And to this day, I do know that the children were the ones really loosing out, mine included since they only get in their lunchbox what I cook!! Why? Because we have been invited to P.'s place a few times and every time, we had a great meal. Last time we had him and his family over, he brought exquisite Pumpkin Flan au caramel. To die for (and coming from me who does not crave sweets, this says a lot). I asked him for his recipe, which he gave me with proportions for 24 servings!!! ... After a few maths calculations (argh...why did I wrongly assumed that professional cooks in the US used the metric system???), came up with enough to make for my family and neighbor. Since I had only glanced through the recipe, I had wrongly assumed that the canned pumpkin had to be the "PIE" type... but nobody complained that it was too sweet (that's a foreign concept for my husband!!)....  It was, admitely, excellent and something great to serve in the Fall in the US to go beyond the traditional pumpkin pie!
I am so thankful that P. was willing to share his recipe. I can't wait to have another dinner at his place (or a potluck party at ours!!). At least, we know that we are not missing out!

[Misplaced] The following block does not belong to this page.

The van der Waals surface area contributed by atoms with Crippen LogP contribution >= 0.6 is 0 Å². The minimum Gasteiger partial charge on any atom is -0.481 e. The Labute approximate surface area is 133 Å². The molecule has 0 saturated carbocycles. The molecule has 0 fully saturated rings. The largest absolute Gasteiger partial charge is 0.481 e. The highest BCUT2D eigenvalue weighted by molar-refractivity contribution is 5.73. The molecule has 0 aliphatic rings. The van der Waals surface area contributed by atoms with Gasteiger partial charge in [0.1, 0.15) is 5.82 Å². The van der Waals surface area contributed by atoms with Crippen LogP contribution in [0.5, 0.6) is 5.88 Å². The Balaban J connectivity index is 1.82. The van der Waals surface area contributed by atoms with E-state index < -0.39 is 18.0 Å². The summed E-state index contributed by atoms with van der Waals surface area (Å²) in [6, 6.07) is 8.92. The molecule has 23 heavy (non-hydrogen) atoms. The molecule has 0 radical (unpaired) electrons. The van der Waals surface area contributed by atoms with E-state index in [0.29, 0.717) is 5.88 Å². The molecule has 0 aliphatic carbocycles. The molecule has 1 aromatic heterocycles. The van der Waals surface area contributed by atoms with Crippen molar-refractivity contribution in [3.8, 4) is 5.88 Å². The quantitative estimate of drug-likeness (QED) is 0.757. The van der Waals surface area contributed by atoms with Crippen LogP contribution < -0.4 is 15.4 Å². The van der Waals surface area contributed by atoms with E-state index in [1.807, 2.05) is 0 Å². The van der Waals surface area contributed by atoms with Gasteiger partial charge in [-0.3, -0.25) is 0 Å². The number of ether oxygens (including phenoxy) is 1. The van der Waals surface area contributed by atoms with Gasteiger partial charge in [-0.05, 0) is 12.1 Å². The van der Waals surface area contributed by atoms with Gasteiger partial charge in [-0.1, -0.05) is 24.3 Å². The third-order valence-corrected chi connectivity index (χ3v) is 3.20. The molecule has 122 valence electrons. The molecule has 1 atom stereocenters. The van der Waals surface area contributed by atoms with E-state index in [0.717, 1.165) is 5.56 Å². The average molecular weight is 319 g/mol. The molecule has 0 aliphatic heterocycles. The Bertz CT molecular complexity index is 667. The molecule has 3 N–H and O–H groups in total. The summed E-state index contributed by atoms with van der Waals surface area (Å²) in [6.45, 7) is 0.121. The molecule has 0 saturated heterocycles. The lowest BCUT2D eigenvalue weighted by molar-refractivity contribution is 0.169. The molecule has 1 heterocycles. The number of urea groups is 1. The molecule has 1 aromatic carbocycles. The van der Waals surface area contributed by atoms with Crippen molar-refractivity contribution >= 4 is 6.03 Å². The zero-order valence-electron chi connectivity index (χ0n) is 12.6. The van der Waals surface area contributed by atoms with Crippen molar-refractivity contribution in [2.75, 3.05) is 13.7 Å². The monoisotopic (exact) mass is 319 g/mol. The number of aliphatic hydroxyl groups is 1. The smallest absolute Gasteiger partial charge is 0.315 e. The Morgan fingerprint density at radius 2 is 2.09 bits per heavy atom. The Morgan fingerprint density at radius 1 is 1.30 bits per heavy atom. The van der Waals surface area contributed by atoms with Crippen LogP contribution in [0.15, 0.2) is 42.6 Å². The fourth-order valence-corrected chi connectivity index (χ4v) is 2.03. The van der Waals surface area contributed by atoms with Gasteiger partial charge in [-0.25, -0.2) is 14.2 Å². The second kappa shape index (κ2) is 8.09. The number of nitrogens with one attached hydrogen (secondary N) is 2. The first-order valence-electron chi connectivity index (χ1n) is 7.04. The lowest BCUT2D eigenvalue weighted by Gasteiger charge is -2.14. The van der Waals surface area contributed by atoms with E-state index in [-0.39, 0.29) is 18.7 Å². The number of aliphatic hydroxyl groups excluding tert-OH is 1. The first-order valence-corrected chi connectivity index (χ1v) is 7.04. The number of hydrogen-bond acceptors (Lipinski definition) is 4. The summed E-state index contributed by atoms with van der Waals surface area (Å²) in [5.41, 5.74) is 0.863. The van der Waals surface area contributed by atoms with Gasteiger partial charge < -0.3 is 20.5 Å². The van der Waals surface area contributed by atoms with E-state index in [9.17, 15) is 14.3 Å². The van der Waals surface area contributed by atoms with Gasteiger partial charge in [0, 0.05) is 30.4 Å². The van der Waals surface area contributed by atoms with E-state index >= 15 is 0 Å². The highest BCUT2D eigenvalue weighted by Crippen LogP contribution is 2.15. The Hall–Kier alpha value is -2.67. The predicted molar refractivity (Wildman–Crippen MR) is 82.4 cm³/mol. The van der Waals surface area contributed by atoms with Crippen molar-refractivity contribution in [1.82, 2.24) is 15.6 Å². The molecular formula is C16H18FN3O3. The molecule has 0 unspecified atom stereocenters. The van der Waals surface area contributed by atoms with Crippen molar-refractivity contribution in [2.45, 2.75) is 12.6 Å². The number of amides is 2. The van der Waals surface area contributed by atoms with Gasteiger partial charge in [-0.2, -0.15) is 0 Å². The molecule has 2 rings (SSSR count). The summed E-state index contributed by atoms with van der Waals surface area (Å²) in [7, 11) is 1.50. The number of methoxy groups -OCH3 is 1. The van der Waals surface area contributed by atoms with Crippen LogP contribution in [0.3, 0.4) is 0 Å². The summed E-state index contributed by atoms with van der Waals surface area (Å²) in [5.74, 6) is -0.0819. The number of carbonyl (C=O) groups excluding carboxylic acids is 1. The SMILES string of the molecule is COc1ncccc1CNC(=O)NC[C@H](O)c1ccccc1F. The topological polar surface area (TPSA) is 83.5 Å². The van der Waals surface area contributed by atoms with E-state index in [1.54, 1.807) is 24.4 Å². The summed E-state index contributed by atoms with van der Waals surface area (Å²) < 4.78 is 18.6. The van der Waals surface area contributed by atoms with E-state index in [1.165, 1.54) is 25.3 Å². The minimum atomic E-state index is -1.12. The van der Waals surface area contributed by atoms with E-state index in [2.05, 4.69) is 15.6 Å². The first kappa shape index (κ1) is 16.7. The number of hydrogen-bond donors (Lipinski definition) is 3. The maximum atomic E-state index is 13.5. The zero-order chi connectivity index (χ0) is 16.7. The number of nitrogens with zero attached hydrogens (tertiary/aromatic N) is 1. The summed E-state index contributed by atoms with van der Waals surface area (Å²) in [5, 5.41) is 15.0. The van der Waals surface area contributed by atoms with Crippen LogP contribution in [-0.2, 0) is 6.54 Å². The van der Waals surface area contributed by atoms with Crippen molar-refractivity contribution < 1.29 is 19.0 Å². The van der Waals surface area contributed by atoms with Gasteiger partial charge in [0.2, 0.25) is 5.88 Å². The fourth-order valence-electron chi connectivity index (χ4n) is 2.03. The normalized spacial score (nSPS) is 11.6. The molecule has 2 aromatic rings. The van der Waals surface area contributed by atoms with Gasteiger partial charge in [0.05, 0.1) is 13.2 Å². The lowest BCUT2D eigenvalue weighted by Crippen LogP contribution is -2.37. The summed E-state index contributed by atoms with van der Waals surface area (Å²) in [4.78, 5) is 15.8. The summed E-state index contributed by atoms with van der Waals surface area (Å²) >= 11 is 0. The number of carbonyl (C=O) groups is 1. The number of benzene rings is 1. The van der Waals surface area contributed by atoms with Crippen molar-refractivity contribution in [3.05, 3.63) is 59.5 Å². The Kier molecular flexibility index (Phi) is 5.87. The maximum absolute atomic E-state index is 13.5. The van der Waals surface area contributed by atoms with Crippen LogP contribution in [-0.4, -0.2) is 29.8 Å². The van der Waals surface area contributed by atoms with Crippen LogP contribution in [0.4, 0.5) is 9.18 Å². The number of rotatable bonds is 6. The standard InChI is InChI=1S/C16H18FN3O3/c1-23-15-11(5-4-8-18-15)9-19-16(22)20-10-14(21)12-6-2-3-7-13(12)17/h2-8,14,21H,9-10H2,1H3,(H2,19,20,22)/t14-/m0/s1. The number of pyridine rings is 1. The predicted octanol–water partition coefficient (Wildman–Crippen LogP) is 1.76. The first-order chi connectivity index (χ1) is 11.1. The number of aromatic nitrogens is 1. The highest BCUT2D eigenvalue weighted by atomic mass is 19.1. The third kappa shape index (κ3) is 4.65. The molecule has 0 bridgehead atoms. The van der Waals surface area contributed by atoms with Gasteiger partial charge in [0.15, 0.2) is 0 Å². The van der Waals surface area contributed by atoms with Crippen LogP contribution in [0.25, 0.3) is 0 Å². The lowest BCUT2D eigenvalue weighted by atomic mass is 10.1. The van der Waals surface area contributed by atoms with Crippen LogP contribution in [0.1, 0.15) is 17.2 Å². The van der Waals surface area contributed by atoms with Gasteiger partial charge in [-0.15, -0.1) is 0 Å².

Bon Appetit!

Ingredients (For 24 servings, you do the maths!)
- 6 cups sugar, granulated
- 4 1/2 cups heavy cream
- 3 cups whole milk
- 15 eggs
- 3 egg yolks
- 45 ounces pumpkin, canned solid (not pie)
- 3 tsp pure Vanilla
- 4 1/2 tsp cinnamon
- 3/4 tsp ground ginger
- 3/4 tsp nutmeg
- 3/4 tsp salt

Cook 3 cups of sugar in a dry 2-quart saucepan over moderate heat, undisturbed (!!), until it begins to melt, stirring occasionally with a fork (!!) until sugar melts into a deep golden caramel. Pour caramel into foil cups tilting to cover bottom and side

1) Bring cream and milk to a bare simmer in a 2-quart heavy saucepan over moderate heat, then remove from heat. Whisk together whole eggs, yolk, and remaining sugar in a large bowk until combined well, then whisk in pumpkin, vanilla, spices, and salt until combined well. Add hot cream mixture in a slow stream, whisking.
2) Pour custard through a fine-mesh sieve into a bowl, scraping with a rubber spatula to force through, and stir to combine well. Pour custard over caramel into dish, then bake in a water bath until flan is golden brown on top and a knife inserted in center comes out clean about 1 1/4 hour.
3) Remove from the oven and place in the blast chiller until 40 degrees F. or less.

My Personal Comments

  • I did not have foil cups so I used my small ramequins. Truth is that it would be easier (and prettier) to unmold if in foil cups. If you don't have foil cups, bring a little bit of water to a boil in a large saucepan and let the ramequins sit for a few minutes to melt the caramel before unmolding.
  • No blast chiller in our house!! I just put the flans in the fridge once they were cold; if you live in a cold area, just let them cool fast outside before putting them in the fridge.
  • I used pumpkin pie canned... and it was really good too
  • I used almond milk too to lower the fat content and it turned out great too.